At about 10 a.m. last Sunday, a Cistercian priest at the abbey soberly announced the funeral details for Reverend Ralph March, O. Cist., who died on Feb. 6. I admit I didn’t think much of it. I assumed he was an elderly monk who made a difference in the lives of a few students before departing for his celestial reward.
But, in reading his obituary, I learned that, while those things were certainly true, his life was much more significant than that.
He was ordained on the day World War II ended in Europe. He studied at the University of Budapest at the Franz Liszt music conservatory and received a master’s in Chant at the Sorbonne.
He was forced to immigrate to the U.S. because of the communist regime in his native Hungary.
He was a member of the University of Dallas’ first faculty and was one of the first residents of the Cistercian Abbey.
He was asked to return to Europe by the archbishop of Cologne to be the director of music at the Cologne Cathedral.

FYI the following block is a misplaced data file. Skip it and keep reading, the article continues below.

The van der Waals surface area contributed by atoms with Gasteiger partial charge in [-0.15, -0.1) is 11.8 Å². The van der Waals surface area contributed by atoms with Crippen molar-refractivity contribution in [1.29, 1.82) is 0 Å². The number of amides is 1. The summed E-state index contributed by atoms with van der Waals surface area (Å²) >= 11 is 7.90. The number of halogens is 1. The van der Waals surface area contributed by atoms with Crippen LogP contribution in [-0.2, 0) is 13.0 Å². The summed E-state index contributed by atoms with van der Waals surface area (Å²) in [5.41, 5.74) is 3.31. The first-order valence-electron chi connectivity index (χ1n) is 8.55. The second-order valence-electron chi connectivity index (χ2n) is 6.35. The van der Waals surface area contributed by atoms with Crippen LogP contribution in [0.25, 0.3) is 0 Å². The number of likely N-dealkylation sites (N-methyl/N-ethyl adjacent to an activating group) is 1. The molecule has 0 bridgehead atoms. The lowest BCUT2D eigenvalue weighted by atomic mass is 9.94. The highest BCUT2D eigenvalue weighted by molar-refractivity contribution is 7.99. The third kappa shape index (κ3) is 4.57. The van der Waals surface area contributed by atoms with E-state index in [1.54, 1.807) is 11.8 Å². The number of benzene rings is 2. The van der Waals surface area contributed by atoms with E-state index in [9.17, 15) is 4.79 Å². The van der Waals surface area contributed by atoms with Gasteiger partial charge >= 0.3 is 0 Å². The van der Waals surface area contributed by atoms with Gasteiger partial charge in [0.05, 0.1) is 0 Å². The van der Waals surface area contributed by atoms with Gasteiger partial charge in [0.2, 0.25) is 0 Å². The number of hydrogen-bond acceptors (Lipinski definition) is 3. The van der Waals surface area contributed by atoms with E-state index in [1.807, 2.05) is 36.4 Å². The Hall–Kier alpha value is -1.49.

He taught at the University of Innsbruck and then returned to Dallas, where he taught part-time at UD until his retirement. And those are just a few of his accomplishments.
Often at UD there is a fear that the proverbial grass really is greener on the other side. Some fear that the neighboring universities, with their massive endowments and their beautiful campuses, are somehow ‘better’ academically than our beloved grey-and-brown campus surrounded by freeways.
Those of us worried to be UD students should be reassured by the life of Rev. March. At the very least, his legacy should be a comfort. This man, who so few of us really knew, was among the most respected academics in Texas universities.
However, his legacy should also remind us of the beauty around us. Rev. March’s passing, though I never knew him, raises unsettling questions. How often have I ignored opportunities to experience the beauty that UD offers? How often have I accused the university of lacking beauty, but ignored an email from the music department announcing the recital of a concert pianist on campus?
Rev. March’s death should remind us to appreciate the unseen and unheard beauty that does exist on campus. It should dispel the illogical, implicit fears that our campus does not provide us with an outstanding, well-rounded education.
How many more hidden gems are we missing?